Following his resignation from the post of foreign minister, Nikos Kotzias said that Greece was ready to extend its territorial waters in the Ionian Sea to 12 nautical miles. This came as surprise to Greece’s political parties and drew a strong reaction from Turkey, which claimed that any extension of Greece’s territorial waters in the Aegean would be considered a casus belli. Here I would like to examine some of the most important questions related to a possible extension of Greek territorial waters.

What are territorial waters?

Territorial waters (also known as territorial sea) are a belt of sea adjacent to the shores of a state. This zone includes the water column, seabed below and airspace above it. States have full sovereignty in this area. The only restriction to this sovereignty is the right of innocent passage enjoyed by all ships without prior notification of the coastal state. Since the 1970s, all coastal states in the world (except Greece) have expanded their territorial waters to 12 nautical miles. This customary rule is stipulated by the 1982 United Nations Convention on the Law of the Sea.

What are the boundaries of Greek and Turkish territorial waters?

In 1936, Greece established a 6-nautical mile territorial sea measured from its normal baseline. However, a 10-nautical mile limit of national airspace was maintained, following previous legislation from 1931. Turkey extended its territorial sea from 3 to 6 nautical miles in 1964. Meanwhile, it declared that against states claiming wider territorial waters, the width of Turkish territorial waters is determined on the basis of reciprocity. Ever since, Turkey has applied the 6-mile rule in the Aegean and the 12-mile rule in the Black Sea and Eastern Mediterranean.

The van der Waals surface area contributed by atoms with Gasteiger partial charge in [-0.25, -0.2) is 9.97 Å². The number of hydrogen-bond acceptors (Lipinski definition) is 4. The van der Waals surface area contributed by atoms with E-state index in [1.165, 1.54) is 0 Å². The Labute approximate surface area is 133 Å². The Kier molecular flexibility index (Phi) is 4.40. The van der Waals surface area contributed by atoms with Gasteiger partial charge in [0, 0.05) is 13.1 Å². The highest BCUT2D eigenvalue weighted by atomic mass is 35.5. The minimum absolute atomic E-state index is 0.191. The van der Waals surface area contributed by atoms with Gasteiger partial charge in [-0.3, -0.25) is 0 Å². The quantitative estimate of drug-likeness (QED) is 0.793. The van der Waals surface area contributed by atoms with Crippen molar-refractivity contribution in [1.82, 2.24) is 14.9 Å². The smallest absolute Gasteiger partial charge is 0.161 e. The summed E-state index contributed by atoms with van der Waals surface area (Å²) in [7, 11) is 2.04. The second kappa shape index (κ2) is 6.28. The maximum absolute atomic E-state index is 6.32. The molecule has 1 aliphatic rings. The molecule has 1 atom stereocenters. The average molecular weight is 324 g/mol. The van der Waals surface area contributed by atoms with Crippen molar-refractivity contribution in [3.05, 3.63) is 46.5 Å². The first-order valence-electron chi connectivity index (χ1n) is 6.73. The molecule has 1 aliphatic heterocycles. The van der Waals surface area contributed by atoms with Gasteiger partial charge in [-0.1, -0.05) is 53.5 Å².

What is casus belli?

Realizing the consequences of a Greek territorial sea extension, Turkey in 1974 declared that a Greek decision to expand its territorial waters to 12 nautical miles would constitute a casus belli (a situation that justifies a war). The threat also came in the form of a resolution by the Turkish National Assembly in 1995. The threat is in blatant violation of a fundamental rule of international law, namely Article 2.4 of the UN Charter, which stipulates that all member-states shall refrain from the threat or use of force against the territorial integrity or political independence of other states.

What are Turkey’s arguments against a Greek maritime border extension?

Turkey claims that 12 miles is the maximum limit to which a state’s territorial sea can be extended. It asserts that a state cannot always extend its territorial waters to the full. According to Turkey, the unique geography of the Aegean Sea constitutes “special circumstances” which do not allow Greece to extend its maritime borders to 12 miles, or, it says, the Aegean will essentially turn into a Greek lake. That would go against Turkey’s “vital interests” in the area. Furthermore, Turkey argues that in cases of states bordering enclosed or semi-enclosed seas, such as the Aegean, the extension of maritime borders can only take place with the consent of the coastal neighbor.

Do Turkey’s arguments hold water?

Turkey’s legal arguments are extremely weak. The widespread practice of states since the 1970s has led to the creation of a mutually acceptable rule of customary international law attributing an unconditional right to 12 miles territorial sea for all coastal states. Since 1964 Turkey has expanded its maritime borders in the Black Sea and the Mediterranean. The Aegean is indeed an enclosed or semi-enclosed sea. In such cases, coastal states have an obligation to cooperate only on issues related to the environment and maritime scientific research. There are many equivalent geographical circumstances all over the world. Ships from seven Baltic states have to cross Danish, Swedish or German territorial waters to reach the North Sea. About 50 percent of the oil that is shipped annually by tankers passes through the Strait of Hormuz between the Persian Gulf and the Gulf of Oman. No country has dared question the right of Iran and Oman to extend their maritime borders to 12 miles just because ships navigating through this strategically important passage would have to pass through the respective territorial waters of these two countries.

Why is Turkey taking issue with Greece’s maritime border expansion?